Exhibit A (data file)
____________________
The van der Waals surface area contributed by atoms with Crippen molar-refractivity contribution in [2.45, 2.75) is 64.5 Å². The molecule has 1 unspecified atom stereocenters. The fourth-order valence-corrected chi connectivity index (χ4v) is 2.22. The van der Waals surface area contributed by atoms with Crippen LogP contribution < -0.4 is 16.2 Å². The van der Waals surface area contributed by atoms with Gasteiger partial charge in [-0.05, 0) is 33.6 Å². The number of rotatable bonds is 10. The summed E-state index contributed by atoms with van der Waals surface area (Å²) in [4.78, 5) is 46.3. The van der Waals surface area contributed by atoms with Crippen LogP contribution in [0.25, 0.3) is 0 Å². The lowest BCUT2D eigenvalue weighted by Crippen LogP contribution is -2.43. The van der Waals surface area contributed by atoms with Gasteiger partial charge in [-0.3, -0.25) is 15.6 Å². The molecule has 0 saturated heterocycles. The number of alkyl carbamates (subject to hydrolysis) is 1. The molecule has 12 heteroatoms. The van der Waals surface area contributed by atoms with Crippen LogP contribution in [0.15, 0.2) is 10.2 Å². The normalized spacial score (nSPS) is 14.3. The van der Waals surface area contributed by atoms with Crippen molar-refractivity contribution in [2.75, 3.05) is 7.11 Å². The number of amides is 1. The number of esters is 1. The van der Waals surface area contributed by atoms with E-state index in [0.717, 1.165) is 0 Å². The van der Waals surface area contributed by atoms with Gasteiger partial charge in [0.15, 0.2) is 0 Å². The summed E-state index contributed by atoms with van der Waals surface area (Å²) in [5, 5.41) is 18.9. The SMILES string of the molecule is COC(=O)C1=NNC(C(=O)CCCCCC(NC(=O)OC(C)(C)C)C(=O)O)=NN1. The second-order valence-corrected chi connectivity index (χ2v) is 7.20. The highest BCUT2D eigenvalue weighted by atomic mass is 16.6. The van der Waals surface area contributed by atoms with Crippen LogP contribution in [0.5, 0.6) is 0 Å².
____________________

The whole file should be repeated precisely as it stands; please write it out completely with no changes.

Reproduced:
The van der Waals surface area contributed by atoms with Crippen molar-refractivity contribution in [2.45, 2.75) is 64.5 Å². The molecule has 1 unspecified atom stereocenters. The fourth-order valence-corrected chi connectivity index (χ4v) is 2.22. The van der Waals surface area contributed by atoms with Crippen LogP contribution < -0.4 is 16.2 Å². The van der Waals surface area contributed by atoms with Gasteiger partial charge in [-0.05, 0) is 33.6 Å². The number of rotatable bonds is 10. The summed E-state index contributed by atoms with van der Waals surface area (Å²) in [4.78, 5) is 46.3. The van der Waals surface area contributed by atoms with Crippen LogP contribution in [0.25, 0.3) is 0 Å². The lowest BCUT2D eigenvalue weighted by Crippen LogP contribution is -2.43. The van der Waals surface area contributed by atoms with Gasteiger partial charge in [-0.3, -0.25) is 15.6 Å². The molecule has 0 saturated heterocycles. The number of alkyl carbamates (subject to hydrolysis) is 1. The molecule has 12 heteroatoms. The van der Waals surface area contributed by atoms with Crippen LogP contribution in [0.15, 0.2) is 10.2 Å². The normalized spacial score (nSPS) is 14.3. The van der Waals surface area contributed by atoms with Crippen molar-refractivity contribution in [2.75, 3.05) is 7.11 Å². The number of amides is 1. The number of esters is 1. The van der Waals surface area contributed by atoms with E-state index in [0.717, 1.165) is 0 Å². The van der Waals surface area contributed by atoms with Gasteiger partial charge in [0.15, 0.2) is 0 Å². The summed E-state index contributed by atoms with van der Waals surface area (Å²) in [5, 5.41) is 18.9. The SMILES string of the molecule is COC(=O)C1=NNC(C(=O)CCCCCC(NC(=O)OC(C)(C)C)C(=O)O)=NN1. The second-order valence-corrected chi connectivity index (χ2v) is 7.20. The highest BCUT2D eigenvalue weighted by atomic mass is 16.6. The van der Waals surface area contributed by atoms with Crippen LogP contribution in [0.5, 0.6) is 0 Å².